KARACHI: The Iranian government has refused to renew import permits for Pakistani citrus and raised customs duty manifold making kinno export to Tehran unviable.
“It is an indirect ban on import of kinno from Pakistan. There is demand in Iran for Pakistani kinno and the change in policy would encourage illegal border trade between the two countries”, a source in the commerce ministry told Dawn on Saturday.
The citrus exporters were perplexed at the Iranian government’s steps despite the existence of the Preferential Trade Agreement (PTA) between the two neighbouring countries.
Some exporters said one reason behind the move may be balance of payments difficulties being faced by Iran after the imposition of sanctions by Western nations.
But officially there was no confirmation of such a development but officials in the ministry of commerce confided that the issue had already been taken up with the Iranian government.
However, the official sources said that the Iranian government did not inform Pakistan about the changes in duty regime.
During a recent inter-ministerial meeting held in Islamabad and chaired Additional Secretary Commerce Fazal Abbas Maken took stock of the problem of export of kinno to Iran, Central Asia, Afghanistan and Indonesia.
The chairman of the Citrus Growers Association of Pakistan informed the inter-ministerial meeting that Iranian government had imposed ban on import of fresh fruit including kinno from Pakistan.
He also informed that Iran had increased customs duty to 90 per cent from 45 per cent on import of kinno from Pakistan, which is encouraging smuggling of the fruit.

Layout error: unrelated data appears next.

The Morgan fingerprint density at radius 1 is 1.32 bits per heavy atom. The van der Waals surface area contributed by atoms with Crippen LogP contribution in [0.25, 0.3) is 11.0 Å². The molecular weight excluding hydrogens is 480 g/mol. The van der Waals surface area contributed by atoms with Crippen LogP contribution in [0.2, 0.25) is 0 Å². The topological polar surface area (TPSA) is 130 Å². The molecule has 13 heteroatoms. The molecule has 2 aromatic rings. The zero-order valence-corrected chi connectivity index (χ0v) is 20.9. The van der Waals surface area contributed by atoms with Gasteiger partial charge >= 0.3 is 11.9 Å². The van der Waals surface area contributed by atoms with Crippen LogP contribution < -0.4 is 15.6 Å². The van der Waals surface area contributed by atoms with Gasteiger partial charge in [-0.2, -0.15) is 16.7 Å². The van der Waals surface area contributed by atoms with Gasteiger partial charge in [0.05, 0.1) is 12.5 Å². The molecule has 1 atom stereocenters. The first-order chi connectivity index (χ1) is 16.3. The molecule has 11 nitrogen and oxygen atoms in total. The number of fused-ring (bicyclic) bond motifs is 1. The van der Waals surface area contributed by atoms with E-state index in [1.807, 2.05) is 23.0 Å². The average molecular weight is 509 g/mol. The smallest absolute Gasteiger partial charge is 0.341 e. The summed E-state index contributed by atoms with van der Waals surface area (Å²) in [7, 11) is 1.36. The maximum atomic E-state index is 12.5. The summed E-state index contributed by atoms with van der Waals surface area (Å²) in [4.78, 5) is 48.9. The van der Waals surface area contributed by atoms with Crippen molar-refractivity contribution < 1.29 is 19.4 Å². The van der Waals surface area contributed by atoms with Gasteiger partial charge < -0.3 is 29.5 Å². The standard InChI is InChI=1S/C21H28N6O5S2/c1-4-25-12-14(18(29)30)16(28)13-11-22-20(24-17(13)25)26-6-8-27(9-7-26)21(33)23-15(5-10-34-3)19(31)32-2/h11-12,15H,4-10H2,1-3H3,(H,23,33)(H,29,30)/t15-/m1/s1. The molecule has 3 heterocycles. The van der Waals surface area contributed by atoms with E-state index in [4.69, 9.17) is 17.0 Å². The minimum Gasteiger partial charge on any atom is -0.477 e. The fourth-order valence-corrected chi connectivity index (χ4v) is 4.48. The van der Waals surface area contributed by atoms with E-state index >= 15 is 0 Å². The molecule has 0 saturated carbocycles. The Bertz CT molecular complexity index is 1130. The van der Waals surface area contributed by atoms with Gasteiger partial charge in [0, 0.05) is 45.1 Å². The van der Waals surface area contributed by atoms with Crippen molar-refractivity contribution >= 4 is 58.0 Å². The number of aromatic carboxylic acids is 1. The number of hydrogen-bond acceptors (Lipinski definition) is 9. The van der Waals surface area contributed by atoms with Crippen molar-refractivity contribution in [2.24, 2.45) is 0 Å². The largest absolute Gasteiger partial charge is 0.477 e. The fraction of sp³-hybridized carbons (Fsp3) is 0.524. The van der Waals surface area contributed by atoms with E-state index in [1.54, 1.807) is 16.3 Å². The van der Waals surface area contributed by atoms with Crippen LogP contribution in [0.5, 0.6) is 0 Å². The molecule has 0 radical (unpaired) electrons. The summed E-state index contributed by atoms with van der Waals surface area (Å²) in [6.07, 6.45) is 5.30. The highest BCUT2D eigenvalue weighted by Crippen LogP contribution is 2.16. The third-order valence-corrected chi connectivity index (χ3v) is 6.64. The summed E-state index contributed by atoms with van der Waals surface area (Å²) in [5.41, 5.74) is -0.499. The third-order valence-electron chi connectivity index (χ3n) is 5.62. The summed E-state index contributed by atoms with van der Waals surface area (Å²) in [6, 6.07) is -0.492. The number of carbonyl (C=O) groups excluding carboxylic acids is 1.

However, insiders told Dawn that the Iranian ministry of agriculture had proposed to impose ban on import of citrus from Pakistan but the Iranian government stopped short of imposing a ban but increased the customs duty. The representative of Trade Development Authority of Pakistan (TDAP) informed the meeting that legal trade between Iran and Pakistan of horticulture products was officially restricted for the last one month.
However the meeting was also informed that since kinno was included in the list of concessions under the PTA the Iranian government cannot legally increase tariffs on the fruit.
It was suggested that the State Bank of Pakistan (SBP) should workout arrangements for transfer of payments and even explore the possibility of negotiating a currency swap mechanism with Iran.
All Pakistan Fruits and Vegetables Exporters and Importers Merchants Association Senior-Vice Chairman Chaudhary Nisar Amjad told Dawn that exporters were confronting a number of problems in promoting exports through official channels.
He said that Pakistan exported 70,000 to 80,000 tons of kinno to Iran last season, but the sharp hike in customs duty had almost stopped citrus export through official channels, causing revenue loss to both the countries as larger quantities were being smuggled.
Amjad further said that lack of proper logistics was the biggest problem in boosting exports of fruit and vegetables resultantly Pakistani farm produces were fetching low prices.
He explained that high freight charges were making exports unviable to Central Asian Republics (CARs) as after the haulage of perishable goods up to Pak-Afghan border at Chaman the exporters had to engage other vehicles for onward journey of five to six days to reach border areas of CARs.
He lamented that many exporters did not put entire consignments of kinno under mandatory chilling and upon getting certifications mix larger quantities of non-chilled kinno to save time and cost, which is earning bad name to the country.